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December 2023

Not only charging stations: motorways can also recharge cars as they go

Enrica Lazzarini

In Sweden and Italy two examples are being studied on how to make motorway sections efficient
The race towards sustainability also embraces the roads, literally. In Sweden a step forward has been taken with the world's first motorway capable of recharging electric cars while they are in motion, allowing vehicles to be powered while driving along motorways and effectively making recharging more efficient and integrated into drivers' daily routines.

The motorway chosen for the transformation is the E20 that connects Stockholm, Gothenburg and Malmö, the three most populated cities in Sweden. The experimental section is expected to be completed by 2025. Recharging on the road would not only spare drivers the need to stop at petrol stations, but also allow vehicles to travel more kilometres using smaller batteries. Trafikverket, the Swedish transport agency, is still evaluating the type of system to be adopted for inductive charging, which could be static (with plates in the asphalt similar to those used by BMW) or dynamic, implemented with underground cables to send electricity to the collection coils placed on board the cars, which could then recharge on the move. Inductive recharging exploits the fact that a variable magnetic field (possibly generated by another current-carrying coil) investing a coil made of conducting wires 'induces' in it an alternating electric current that varies like the magnetic field. It can then be used to charge the battery without the need for physical contact: both options would not create difficulties for conventional vehicles travelling the same road.

But it is not only Sweden that is making significant progress: a motorway with induction charging is also being tested in Italy. The project called Arena del Futuro is currently being tested on the A35 Brebemi-Aleatica motorway: several companies are involved, including ABB, Electreon, FIAMM Energy Technology, IVECO, IVECO Bus, Mapei, Pizzarotti, Politecnico di Milano, Prysmian, Stellantis, TIM, Università Roma Tre and Università di Parma.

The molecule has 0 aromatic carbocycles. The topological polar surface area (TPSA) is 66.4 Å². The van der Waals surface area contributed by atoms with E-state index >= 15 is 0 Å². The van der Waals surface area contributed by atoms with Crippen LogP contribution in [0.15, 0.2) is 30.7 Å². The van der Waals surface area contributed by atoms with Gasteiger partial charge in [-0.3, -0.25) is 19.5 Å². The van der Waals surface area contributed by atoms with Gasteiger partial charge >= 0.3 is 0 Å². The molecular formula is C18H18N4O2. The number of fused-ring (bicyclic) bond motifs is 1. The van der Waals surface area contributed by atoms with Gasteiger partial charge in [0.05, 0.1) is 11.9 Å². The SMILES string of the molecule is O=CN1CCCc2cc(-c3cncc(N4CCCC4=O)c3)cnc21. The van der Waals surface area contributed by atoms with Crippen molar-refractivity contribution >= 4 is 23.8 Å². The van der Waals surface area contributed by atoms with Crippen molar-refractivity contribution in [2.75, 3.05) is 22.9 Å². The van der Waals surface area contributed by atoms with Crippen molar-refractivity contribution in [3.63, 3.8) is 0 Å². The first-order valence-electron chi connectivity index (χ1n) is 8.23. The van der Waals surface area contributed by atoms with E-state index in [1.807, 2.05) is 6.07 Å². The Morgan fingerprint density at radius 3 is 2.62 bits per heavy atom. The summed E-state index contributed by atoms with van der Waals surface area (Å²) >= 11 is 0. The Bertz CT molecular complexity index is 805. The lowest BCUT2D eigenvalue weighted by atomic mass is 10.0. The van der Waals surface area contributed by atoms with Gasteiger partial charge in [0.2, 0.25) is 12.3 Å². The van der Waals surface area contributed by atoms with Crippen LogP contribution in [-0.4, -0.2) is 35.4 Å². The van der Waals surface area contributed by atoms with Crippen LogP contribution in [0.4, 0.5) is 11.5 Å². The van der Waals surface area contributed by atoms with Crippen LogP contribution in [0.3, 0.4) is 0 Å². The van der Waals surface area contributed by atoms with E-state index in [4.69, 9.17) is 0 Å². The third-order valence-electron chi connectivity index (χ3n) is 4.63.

The Dynamic Wireless Power Transfer (Dwpt) induction charging technology for electric cars is made by Electreon, an Israeli company that already uses this system in Israel. It works thanks to coils placed under the asphalt that transfer energy from the road infrastructure to the electric motor as vehicles equipped with a special receiver pass by. The system extends the range and safeguards the vehicle's battery charge. In order to make the transfer of electricity from the asphalt to the vehicle possible, special paving is required. This, about 12 centimetres thick, is made by the Mapei Group and covers the thin tubes that recharge the electric vehicles through the induction process.

Both cases demonstrate how nations are embracing innovation to overcome the challenges of electric vehicle deployment. Sweden, with its dynamic charging highway, aims to make electric travel more convenient and less dependent on traditional charging stations. In Italy, on the other hand, the concept of recharging roads opens up new perspectives for seamless urban mobility.
These initiatives show that the road to a sustainable future could also literally be built under our feet. We will see how this develops in the coming years.

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